Rays prove doubters wrong in 2018

A recap of the season that had a little bit of everything, save a playoff berth.


The Rays celebrate their ninth and final walk off win of the 2018 season on September 10th versus the Cleveland Indians.

Bennett Carollo, Staff Writer

“The Rays are the latest team to give up on the 2018 season.” “The Rays Are Being Stripped For Parts.” “The Rays are now the least interesting team in baseball.” “The Rays are a disgrace to baseball.” These are just a handful of the aggressive, derogatory headlines that were written by baseball writers about the Tampa Bay Rays prior to their 2018 season. Although hindsight is 20/20, let’s take a moment to acknowledge (and laugh at) just how wrong all of these “experts” were by recapping the Rays’ very successful, albeit playoff-less, 2018 season.

Not only were the Rays not terrible, they were actually quite good, posting a 90-72 record that in most years is good enough to be playing October baseball. In fact, a mere 85 wins was enough to qualify for the postseason in 2017. Additionally, in 2018, the NL East champion Atlanta Braves have an identical record, and the playoff-bound Cleveland Indians, Colorado Rockies, and Los Angeles Dodgers all won just 91 games. Tampa Bay won more games than any other non-playoff team. Even more impressively, the Rays reached the 90 win plateau despite a pitiful 3-12 start to the season. Tampa Bay’s season was characterized by many prolonged losing and winning streaks, causing the team to hover around .500 for much of the season. However, the 2018 Rays established themselves as a well-above average baseball team with a span of 23 wins in 28 games from August 20th to September 19th that helped bring the team to the 18 games over .500 that their final record shows.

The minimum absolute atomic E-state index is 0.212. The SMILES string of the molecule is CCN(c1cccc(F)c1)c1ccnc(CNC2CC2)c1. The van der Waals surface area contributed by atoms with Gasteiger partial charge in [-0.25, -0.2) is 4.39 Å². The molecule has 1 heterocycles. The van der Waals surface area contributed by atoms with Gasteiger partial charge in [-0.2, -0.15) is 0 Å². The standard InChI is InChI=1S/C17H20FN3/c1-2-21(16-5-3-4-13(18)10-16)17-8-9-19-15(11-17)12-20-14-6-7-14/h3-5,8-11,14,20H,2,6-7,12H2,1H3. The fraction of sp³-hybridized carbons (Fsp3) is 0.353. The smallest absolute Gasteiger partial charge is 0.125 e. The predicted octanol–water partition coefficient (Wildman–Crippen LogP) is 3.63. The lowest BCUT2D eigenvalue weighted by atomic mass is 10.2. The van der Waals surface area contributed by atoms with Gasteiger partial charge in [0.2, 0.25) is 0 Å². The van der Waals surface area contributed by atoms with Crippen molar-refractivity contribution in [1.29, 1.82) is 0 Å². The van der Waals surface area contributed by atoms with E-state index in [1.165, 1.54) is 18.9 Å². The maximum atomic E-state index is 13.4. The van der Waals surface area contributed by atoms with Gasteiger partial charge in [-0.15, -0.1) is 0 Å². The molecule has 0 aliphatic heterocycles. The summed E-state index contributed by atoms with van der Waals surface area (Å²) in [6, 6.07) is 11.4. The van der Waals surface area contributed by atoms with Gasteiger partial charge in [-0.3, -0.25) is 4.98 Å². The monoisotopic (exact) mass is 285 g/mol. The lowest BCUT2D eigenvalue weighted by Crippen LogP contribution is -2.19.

One of the most notable baseball storylines to come out of Tampa Bay this year, and a significant contributing factor to the team’s success, was the use of openers and bullpen days as opposed to the traditional five-man starting pitching rotation. In fact, for part of the season, the Rays’ pitching staff only included one true starting pitcher, Blake Snell (more about him later). On many days, the Rays sent out one of their talented relief pitchers, such as Sergio Romo, Ryne Stanek, or Diego Castillo, to pitch the first one or two innings of the game, before turning the ball over to a “bulk guy,” such as Ryan Yarbrough or Yonny Chirinos, who would then go on to pitch the majority of the remaining innings. This was a unique and never before used strategy that garnered rare national attention for the Rays and, more importantly, helped Tampa Bay win games.

In order to win 90 games, a team must have many key contributors, and the 2018 Rays were no exception. Nonetheless, one player stands out from the rest when talking about his impact on the team. That player is Blake Snell. Snell was masterful in this his third MLB season, as his 1.89 ERA, 21-5 record, and 221 strikeouts all add up to the best season by a Rays pitcher in the history of the 21-year old franchise. Not to mention, Snell is the obvious favorite to win the AL Cy Young, which is given each year to the best pitcher from the American League.

Speaking of awards, I don’t think anyone saw Joey Wendle’s Rookie of the Year caliber season coming. Wendle did it all for the Rays this year, hitting .300, driving in 61 runs, and playing five different positions exceptionally well. Manager Kevin Cash is also in consideration for the AL Manager of the Year, thanks to ideas like the aforementioned opener and for the fact that he led a team of relative no-names to a surprisingly successful season.

Last, but certainly not least, the 2018 season saw a youth movement across the Rays roster. Promising prospects like Willy Adames, Jake Bauers, and Brandon Lowe all made their debuts for the big league club this season. Unfortunately for other teams, Tampa Bay only scratched the surface of their prospect pool and potential in 2018. The future is truly bright for the Tampa Bay Rays.